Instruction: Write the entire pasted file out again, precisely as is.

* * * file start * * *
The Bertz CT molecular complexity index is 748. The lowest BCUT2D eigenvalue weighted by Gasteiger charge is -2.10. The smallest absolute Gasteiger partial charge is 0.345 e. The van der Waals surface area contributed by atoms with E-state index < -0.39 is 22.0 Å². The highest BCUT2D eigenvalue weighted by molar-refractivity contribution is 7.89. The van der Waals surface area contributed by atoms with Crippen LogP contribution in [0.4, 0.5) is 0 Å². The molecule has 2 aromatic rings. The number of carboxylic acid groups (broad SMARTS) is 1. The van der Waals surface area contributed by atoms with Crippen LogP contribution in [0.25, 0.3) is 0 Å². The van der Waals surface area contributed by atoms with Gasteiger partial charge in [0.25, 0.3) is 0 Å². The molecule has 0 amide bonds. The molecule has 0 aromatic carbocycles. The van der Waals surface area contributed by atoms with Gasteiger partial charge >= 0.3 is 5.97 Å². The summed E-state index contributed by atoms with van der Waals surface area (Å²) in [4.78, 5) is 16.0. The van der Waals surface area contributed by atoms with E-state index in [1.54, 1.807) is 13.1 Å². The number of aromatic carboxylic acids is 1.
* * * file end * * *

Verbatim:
The Bertz CT molecular complexity index is 748. The lowest BCUT2D eigenvalue weighted by Gasteiger charge is -2.10. The smallest absolute Gasteiger partial charge is 0.345 e. The van der Waals surface area contributed by atoms with E-state index < -0.39 is 22.0 Å². The highest BCUT2D eigenvalue weighted by molar-refractivity contribution is 7.89. The van der Waals surface area contributed by atoms with Crippen LogP contribution in [0.4, 0.5) is 0 Å². The molecule has 2 aromatic rings. The number of carboxylic acid groups (broad SMARTS) is 1. The van der Waals surface area contributed by atoms with Crippen LogP contribution in [0.25, 0.3) is 0 Å². The van der Waals surface area contributed by atoms with Gasteiger partial charge in [0.25, 0.3) is 0 Å². The molecule has 0 amide bonds. The molecule has 0 aromatic carbocycles. The van der Waals surface area contributed by atoms with Gasteiger partial charge >= 0.3 is 5.97 Å². The summed E-state index contributed by atoms with van der Waals surface area (Å²) in [4.78, 5) is 16.0. The van der Waals surface area contributed by atoms with E-state index in [1.54, 1.807) is 13.1 Å². The number of aromatic carboxylic acids is 1.